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For all that has transpired in the NHL over the course of the last few months, June 4, 2012 seems like an eternity ago.

On that day, Ray Shero acquired the rights to Capitals’ goaltender Tomas Vokoun for a 7th round draft pick, subsequently inking the goaltender to a two year deal worth four million dollars.

Now, in the face of a lockout-shortened 48 game season, that move screams genius.

With a rigorous schedule ahead, the NHL has gone from a marathon to a sprint, and the importance of having a quality NHL backup is of the utmost importance.

At the time of the signing, Penguins general manager Ray Shero described the duo of Marc-Andre Fleury and Tomas Vokoun as “the best goaltending tandem we’ve had in a long time.”

I’ll take it a step further, it might contend for one of the best in the league.

Perhaps the most telling attribute of what a veteran like Tomas Vokoun brings to Pittsburgh is the staggering consistency of his overall goaltending metrics.

Just taking a peek at the statistics since the 05-06 post-lockout season, Vokoun posted the following numbers in save percentage.

05-06: S% .919 – 61GP – Nashville – 33.06 Shots/60 Min
06-07: S% .920 – 44GP – Nashville – 29.97 Shots/60 Min
07-08: S% .919 – 69GP – Florida – 32.94 Shots/60 Min
08-09: S% .926 – 59GP – Florida – 33.50 Shots/60 Min
09-10: S% .925 – 63GP – Florida – 33.79 Shots/60 Min
10-11: S% .922 – 57GP – Florida – 32.63 Shots/60 Min
11-12: S% .917 – 48GP – Washington – 30.17 Shots/60 Min

That’s an average save percentage of .919. The variance between save percentages is a mere .009 over the course of that time frame. With a similar number of shots faced in each location, an overall poor Florida team behind him, and different systems in place, Vokoun is the portrait of consistency throughout his career.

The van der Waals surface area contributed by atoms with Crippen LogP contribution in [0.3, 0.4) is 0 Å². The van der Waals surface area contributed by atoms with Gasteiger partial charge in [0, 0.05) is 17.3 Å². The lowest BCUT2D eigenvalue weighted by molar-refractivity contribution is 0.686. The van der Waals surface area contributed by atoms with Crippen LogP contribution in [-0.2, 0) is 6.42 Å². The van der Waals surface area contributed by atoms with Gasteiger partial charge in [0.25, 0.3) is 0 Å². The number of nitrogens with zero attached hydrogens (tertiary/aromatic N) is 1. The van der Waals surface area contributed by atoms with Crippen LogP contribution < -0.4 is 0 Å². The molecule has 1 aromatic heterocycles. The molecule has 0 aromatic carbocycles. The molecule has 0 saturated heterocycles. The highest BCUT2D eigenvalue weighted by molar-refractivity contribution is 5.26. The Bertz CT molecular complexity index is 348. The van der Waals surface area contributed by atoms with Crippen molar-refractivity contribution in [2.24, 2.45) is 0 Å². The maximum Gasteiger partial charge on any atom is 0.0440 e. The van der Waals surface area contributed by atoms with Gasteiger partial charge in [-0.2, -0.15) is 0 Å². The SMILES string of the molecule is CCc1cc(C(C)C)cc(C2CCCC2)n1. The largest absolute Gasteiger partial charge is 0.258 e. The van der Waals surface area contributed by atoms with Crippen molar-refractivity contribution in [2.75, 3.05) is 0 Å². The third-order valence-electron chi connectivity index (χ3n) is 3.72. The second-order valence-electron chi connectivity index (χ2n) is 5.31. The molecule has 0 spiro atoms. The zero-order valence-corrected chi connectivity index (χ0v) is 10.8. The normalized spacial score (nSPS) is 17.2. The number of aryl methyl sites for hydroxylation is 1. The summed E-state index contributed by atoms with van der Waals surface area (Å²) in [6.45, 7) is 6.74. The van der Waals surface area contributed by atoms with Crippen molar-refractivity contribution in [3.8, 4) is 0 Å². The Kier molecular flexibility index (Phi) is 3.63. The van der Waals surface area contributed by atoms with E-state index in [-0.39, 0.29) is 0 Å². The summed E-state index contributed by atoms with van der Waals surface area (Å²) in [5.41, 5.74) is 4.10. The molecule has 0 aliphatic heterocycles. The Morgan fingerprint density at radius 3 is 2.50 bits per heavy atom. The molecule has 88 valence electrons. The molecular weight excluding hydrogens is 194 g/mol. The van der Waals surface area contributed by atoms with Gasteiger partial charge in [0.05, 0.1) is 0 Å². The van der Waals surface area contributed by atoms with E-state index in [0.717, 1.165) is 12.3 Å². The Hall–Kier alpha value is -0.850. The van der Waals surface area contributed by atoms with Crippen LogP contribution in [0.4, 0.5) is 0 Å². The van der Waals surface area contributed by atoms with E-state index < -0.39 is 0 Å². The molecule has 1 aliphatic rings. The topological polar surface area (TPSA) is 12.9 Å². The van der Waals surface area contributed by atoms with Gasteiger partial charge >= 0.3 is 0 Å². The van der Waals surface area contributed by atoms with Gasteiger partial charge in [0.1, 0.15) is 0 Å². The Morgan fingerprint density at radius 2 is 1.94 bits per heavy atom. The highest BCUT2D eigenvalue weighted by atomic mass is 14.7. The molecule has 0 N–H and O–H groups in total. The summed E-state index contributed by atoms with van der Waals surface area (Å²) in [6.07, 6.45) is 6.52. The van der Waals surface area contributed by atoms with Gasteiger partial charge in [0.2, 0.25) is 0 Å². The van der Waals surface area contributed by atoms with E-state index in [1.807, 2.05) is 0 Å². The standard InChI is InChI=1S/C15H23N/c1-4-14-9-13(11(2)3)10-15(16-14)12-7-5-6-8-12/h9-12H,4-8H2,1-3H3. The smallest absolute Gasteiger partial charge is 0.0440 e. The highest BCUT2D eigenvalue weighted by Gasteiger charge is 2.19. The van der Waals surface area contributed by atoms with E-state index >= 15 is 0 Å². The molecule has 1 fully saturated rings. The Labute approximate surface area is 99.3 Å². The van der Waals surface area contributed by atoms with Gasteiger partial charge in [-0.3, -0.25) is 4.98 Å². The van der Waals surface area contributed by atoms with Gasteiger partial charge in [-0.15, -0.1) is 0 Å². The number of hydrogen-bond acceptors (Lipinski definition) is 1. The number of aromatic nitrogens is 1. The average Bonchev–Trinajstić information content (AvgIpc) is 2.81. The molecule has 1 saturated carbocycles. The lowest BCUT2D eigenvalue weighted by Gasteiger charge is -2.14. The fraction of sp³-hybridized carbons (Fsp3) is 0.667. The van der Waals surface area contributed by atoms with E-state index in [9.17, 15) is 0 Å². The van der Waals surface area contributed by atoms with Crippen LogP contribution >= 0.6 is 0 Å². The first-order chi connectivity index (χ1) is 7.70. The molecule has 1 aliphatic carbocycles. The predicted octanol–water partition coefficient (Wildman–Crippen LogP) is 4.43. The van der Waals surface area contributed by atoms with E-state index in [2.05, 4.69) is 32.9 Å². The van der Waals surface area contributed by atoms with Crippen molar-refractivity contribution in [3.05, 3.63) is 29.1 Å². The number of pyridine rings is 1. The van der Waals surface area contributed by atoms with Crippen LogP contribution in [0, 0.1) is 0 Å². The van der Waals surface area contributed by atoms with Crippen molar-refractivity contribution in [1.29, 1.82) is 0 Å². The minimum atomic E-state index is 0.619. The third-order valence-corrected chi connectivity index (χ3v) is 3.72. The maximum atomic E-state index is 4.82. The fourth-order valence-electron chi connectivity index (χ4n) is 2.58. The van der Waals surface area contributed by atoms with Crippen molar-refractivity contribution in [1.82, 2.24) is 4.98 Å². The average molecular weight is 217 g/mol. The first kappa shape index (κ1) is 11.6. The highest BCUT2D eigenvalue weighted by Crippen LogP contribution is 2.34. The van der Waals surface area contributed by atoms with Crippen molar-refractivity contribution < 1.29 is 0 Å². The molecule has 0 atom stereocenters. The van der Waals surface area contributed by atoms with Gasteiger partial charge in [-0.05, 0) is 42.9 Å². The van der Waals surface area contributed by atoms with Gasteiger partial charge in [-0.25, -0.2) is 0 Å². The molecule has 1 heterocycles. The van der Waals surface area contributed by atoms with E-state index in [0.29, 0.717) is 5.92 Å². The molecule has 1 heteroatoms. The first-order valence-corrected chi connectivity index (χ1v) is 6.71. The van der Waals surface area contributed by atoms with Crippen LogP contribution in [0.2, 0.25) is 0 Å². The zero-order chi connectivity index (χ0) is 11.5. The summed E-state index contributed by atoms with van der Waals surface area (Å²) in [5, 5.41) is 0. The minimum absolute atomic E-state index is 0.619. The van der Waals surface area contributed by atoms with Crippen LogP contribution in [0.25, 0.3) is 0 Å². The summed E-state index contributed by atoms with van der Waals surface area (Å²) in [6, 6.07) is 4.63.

Those are age defying statistics, right there.

There’s no questioning the staunch character and overall standing of Brent Johnson, but the rough patch he experienced last year put a large burden on Marc-Andre Fleury to perform at a high level in 67 games.

Whether or not fatigue played a role in Fleury’s post-season performance last season remains to be seen. The one thing we can say for sure is that the addition of Tomas Vokoun will not only pressure Fleury into bringing his best game on a nightly basis, it will keep him fresh heading into the post-season.

For a final statistical look, we examine GAR: or Goals Above Replacement. Baseball aficionados should be familiar with this stat. Goals Above Replacement measures how many goals a keeper prevented above a replacement-level goaltender.

For our reference, we went to HockeyGoalies.org – they define “replacement-level” as 1.5% below league average. Therefore, if the league average goaltender is at 90% save percentage, then replacement level is defined as 88.5%.

The mathematical calculation for this is as follows: GAR = ((1 – (League Average SV% – 0.015)) * (Shots Faced)) – (Goals Against).

Vokoun’s GAR statistics for the above period of time are as follows: 66.6 – 39.1 – 55.0 – 59.9 – 59.7 – 42.4 – 23.9.

With somewhere between 15 and 20 games on the docket for Vokoun, the Penguins sport one of the most elite and threatening goaltending duos in the scope of the National Hockey League., giving them the leeway to compete on a nightly basis and keep their franchise goaltender as fresh as a daisy.